AGE 10 TO 12:

  • Set boundaries for your child before they get their first ‘connected device’ whether that’s a mobile, tablet, laptop or games console.
  • Talk to your child about the importance of keeping phones and other devices secure and well hidden, so as to minimise the risk of them being lost or stolen.
  • Have frank conversations about what is appropriate to post online and the fact that once something has been posted it could be out there forever. A good rule of thumb is that if you wouldn’t do something offline, don’t do it online. (http://www.humberside.police.uk/news/think-you-post)
  • Bear in mind that applications like Facebook and YouTube have set 13 as the minimum age to hold an account for a reason. Don’t bow to peer pressure.
  • Speak to the parents of your child’s friends. Why not come up with a joint policy on what you will allow them to do online, so no one feels they are missing out.

Having conversations about sexting, the potential risks from online sexual predators and sending explicit pictures can be daunting. Here are some questions you could broach to help you get started:

  • How many people on your friends list do you know in real life?
  • Can you show me how to set up your privacy and security settings?
  • How do you handle it if you get messages from strangers?
  • Do you know anyone who has arranged to meet someone they have only ever spoken to online? What do you think about that?
  • Are there people you know who are mean to each other or other people online or on their phones? What do they say and would you tell me if they were doing it to you?
  • Do you know of anyone who has taken naked or sexy pictures and sent them to other people? What do you think about that?

OVER 13:

  • Put boundaries in place and stick to them. Your child may be growing up, but they still need your wisdom and guidance.
  • It can seem like your child knows more about using technology than you – and it may well be the case. Make sure you keep yourself up to date.
  • Have open conversations with your child about issues around health, body image and sexuality. Ensure that if they have come across inaccurate or dangerous information online you can set the record straight and point them to legitimate and reliable sites to back up what you’re saying.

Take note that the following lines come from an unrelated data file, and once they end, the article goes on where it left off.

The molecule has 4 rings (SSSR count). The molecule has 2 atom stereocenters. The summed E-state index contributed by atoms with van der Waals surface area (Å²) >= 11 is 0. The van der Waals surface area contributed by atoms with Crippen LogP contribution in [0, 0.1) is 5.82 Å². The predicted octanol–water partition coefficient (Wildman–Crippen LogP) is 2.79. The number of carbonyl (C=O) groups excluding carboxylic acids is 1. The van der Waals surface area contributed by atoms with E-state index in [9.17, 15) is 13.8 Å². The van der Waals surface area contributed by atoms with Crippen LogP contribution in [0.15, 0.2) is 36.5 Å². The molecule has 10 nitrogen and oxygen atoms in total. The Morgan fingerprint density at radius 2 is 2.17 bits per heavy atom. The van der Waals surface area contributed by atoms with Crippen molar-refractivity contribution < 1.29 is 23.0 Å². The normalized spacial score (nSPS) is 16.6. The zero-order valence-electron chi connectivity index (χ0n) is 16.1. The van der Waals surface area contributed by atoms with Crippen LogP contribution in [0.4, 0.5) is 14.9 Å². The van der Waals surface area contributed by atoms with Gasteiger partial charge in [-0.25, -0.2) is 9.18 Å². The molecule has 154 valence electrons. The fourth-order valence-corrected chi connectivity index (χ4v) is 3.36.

• Review your parental control settings in line with their level of maturity. If you are considering turning them off entirely, agree in advance what is acceptable behaviour and make it clear that if the agreement is broken, the controls will be reinstated.
  • Continue the conversations around bullying and posting sexualised images. Keep these conversations going on a regular basis, so your child knows what is acceptable and that they can come to you if they are concerned about themselves or friends.
  • Allow them to have control of a small budget for downloading apps and music. Don’t give access to your payment card or other financial details.
  • Research issues such as copyright and plagiarism, so you can explain what is legal and what could land them in trouble.

More advice on keeping children of all ages safe whilst they’re online 

Check out this video, which covers a number of online issues you may encounter and how to deal with them. 

For all the latest on keeping yourself, your family and your business interests safe online, check out the Cyber Security – Has It Clicked? campaign. You can also follow @humberbeat #HasItClicked? on Twitter or visit the force Facebook page.